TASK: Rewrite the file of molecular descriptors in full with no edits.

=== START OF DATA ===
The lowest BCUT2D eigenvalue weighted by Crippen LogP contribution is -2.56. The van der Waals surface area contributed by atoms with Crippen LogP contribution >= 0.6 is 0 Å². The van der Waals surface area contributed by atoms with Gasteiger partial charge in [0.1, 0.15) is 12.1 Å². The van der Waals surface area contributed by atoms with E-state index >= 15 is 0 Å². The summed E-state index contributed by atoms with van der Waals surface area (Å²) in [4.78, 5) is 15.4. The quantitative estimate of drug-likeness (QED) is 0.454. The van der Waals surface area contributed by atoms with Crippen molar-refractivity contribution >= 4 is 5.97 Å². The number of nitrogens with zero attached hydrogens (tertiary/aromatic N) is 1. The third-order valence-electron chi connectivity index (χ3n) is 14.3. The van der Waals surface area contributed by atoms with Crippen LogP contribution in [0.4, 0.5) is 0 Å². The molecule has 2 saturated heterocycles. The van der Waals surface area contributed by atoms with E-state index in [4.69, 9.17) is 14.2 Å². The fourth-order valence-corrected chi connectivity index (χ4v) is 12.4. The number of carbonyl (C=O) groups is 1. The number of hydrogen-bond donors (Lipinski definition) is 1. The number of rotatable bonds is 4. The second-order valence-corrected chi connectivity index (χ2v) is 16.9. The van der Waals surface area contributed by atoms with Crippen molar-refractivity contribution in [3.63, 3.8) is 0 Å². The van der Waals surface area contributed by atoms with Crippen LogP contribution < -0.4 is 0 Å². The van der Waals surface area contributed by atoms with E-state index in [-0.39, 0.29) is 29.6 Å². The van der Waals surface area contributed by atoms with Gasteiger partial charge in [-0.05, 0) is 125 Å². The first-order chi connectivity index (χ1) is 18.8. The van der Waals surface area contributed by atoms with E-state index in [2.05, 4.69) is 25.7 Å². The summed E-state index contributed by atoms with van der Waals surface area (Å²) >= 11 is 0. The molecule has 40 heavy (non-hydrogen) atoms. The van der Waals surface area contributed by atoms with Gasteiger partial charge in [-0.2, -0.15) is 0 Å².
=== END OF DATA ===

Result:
The lowest BCUT2D eigenvalue weighted by Crippen LogP contribution is -2.56. The van der Waals surface area contributed by atoms with Crippen LogP contribution >= 0.6 is 0 Å². The van der Waals surface area contributed by atoms with Gasteiger partial charge in [0.1, 0.15) is 12.1 Å². The van der Waals surface area contributed by atoms with E-state index >= 15 is 0 Å². The summed E-state index contributed by atoms with van der Waals surface area (Å²) in [4.78, 5) is 15.4. The quantitative estimate of drug-likeness (QED) is 0.454. The van der Waals surface area contributed by atoms with Crippen molar-refractivity contribution >= 4 is 5.97 Å². The number of nitrogens with zero attached hydrogens (tertiary/aromatic N) is 1. The third-order valence-electron chi connectivity index (χ3n) is 14.3. The van der Waals surface area contributed by atoms with Crippen LogP contribution in [0.4, 0.5) is 0 Å². The molecule has 2 saturated heterocycles. The van der Waals surface area contributed by atoms with E-state index in [4.69, 9.17) is 14.2 Å². The fourth-order valence-corrected chi connectivity index (χ4v) is 12.4. The number of carbonyl (C=O) groups is 1. The number of hydrogen-bond donors (Lipinski definition) is 1. The number of rotatable bonds is 4. The second-order valence-corrected chi connectivity index (χ2v) is 16.9. The van der Waals surface area contributed by atoms with Crippen molar-refractivity contribution in [3.63, 3.8) is 0 Å². The van der Waals surface area contributed by atoms with Crippen LogP contribution < -0.4 is 0 Å². The van der Waals surface area contributed by atoms with E-state index in [-0.39, 0.29) is 29.6 Å². The van der Waals surface area contributed by atoms with Gasteiger partial charge in [-0.05, 0) is 125 Å². The first-order chi connectivity index (χ1) is 18.8. The van der Waals surface area contributed by atoms with E-state index in [2.05, 4.69) is 25.7 Å². The summed E-state index contributed by atoms with van der Waals surface area (Å²) >= 11 is 0. The molecule has 40 heavy (non-hydrogen) atoms. The van der Waals surface area contributed by atoms with Gasteiger partial charge in [-0.2, -0.15) is 0 Å².